Angry ‘farmer’ threatens to ‘shoot’ Buhari

An unidentified man in a Twitter video has threatened to “shoot” President Muhammadu Buhari.

The 26-second video was uploaded on the micro-blogging site on Friday by a Twitter user @RomanusEke1 who wrote, “Mr President, this hardworking farmer has a message”.

“You must take note,” the ‘farmer’ said in his message to Mr Buhari. “Next time, if in this Nigeria you contest (election) again, I will shoot you down.”

Mr Buhari will not run for president again after completing his second term in 2023 because of the limit placed by the Nigerian Constitution.

The man in the video began his message in the Hausa language before he acceded to a background voice in the video that asked him to switch to English Language, perhaps to give the message a wider reach.

He was holding a knife and looked angry and frustrated.

The people around him in the video laughed and cheered him as he walked away after delivering his message.

Discontent

There has been widespread discontentment against the Buhari administration because of the general hardship and insecurity in Nigeria.

A report just released by a non-governmental organisation, Nigeria Mourns, said 1,165 people have been killed, while113 abducted in North-west Nigeria alone in the last eight months.

More than 82.9 million Nigerians are poor, the National Bureau of Statistics (NBS) said in May.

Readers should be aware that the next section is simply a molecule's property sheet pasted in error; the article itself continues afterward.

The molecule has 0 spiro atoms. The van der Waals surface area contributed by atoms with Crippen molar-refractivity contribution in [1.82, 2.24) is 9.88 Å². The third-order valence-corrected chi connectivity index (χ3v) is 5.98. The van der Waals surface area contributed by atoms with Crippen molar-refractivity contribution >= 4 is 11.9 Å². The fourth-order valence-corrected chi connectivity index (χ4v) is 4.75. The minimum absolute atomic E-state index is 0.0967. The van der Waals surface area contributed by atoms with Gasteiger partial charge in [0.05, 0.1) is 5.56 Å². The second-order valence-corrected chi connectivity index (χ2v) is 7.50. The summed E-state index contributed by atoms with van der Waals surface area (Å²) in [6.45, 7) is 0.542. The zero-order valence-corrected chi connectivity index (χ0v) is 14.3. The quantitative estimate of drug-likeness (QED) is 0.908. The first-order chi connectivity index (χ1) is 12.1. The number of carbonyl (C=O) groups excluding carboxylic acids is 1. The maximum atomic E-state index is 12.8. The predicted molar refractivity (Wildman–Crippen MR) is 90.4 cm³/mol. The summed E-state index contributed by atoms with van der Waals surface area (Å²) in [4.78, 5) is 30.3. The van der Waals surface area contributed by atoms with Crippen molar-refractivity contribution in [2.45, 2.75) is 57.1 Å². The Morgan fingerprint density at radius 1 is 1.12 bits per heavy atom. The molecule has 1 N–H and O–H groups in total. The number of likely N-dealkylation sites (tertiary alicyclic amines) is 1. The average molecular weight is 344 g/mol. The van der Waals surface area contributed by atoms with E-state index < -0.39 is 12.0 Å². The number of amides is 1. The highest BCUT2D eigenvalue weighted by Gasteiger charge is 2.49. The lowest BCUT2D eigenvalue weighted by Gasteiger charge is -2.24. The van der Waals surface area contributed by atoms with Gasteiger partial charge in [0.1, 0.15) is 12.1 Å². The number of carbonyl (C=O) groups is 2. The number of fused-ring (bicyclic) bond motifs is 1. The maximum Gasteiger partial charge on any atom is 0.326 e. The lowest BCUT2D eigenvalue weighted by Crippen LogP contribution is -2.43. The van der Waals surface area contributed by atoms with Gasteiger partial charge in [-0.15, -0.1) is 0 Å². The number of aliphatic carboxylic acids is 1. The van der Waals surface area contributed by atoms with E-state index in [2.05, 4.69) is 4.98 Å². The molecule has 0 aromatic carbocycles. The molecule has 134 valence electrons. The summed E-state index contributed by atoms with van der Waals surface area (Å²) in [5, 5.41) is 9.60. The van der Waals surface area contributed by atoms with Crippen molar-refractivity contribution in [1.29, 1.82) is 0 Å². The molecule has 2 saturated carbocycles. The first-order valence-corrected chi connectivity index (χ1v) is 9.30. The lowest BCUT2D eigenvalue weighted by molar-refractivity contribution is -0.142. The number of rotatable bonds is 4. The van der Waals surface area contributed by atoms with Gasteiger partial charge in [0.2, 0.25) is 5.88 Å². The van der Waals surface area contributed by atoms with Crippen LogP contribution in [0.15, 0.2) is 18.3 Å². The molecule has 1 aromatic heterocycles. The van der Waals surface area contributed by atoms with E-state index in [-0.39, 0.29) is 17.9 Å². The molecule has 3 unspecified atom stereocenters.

The NBS said in July that the inflation rate in Nigeria rose to 12.56 per cent in June, the highest in 26 months.

President Buhari, however, said “corrupt middlemen” should be blamed for the rising food prices in Nigeria. He has also highlighted several policies embarked on by his government to ensure economic prosperity for Nigerians.

“This year has indeed tested us in ways that globalisation has never been tested since the turn of the century. These challenges have disrupted lives and supply chains all over the world, and Nigeria has not been spared,” the president’s spokesperson, Garba Shehu said in a recent statement.

“But of all these problems, the most worrisome are the activities of “corrupt” middlemen (with many of them discovered to be foreigners) and other food traders who serve as the link between farmers and consumers found to be systematically creating an artificial scarcity so that they can sell at higher prices,” Mr Shehu said.



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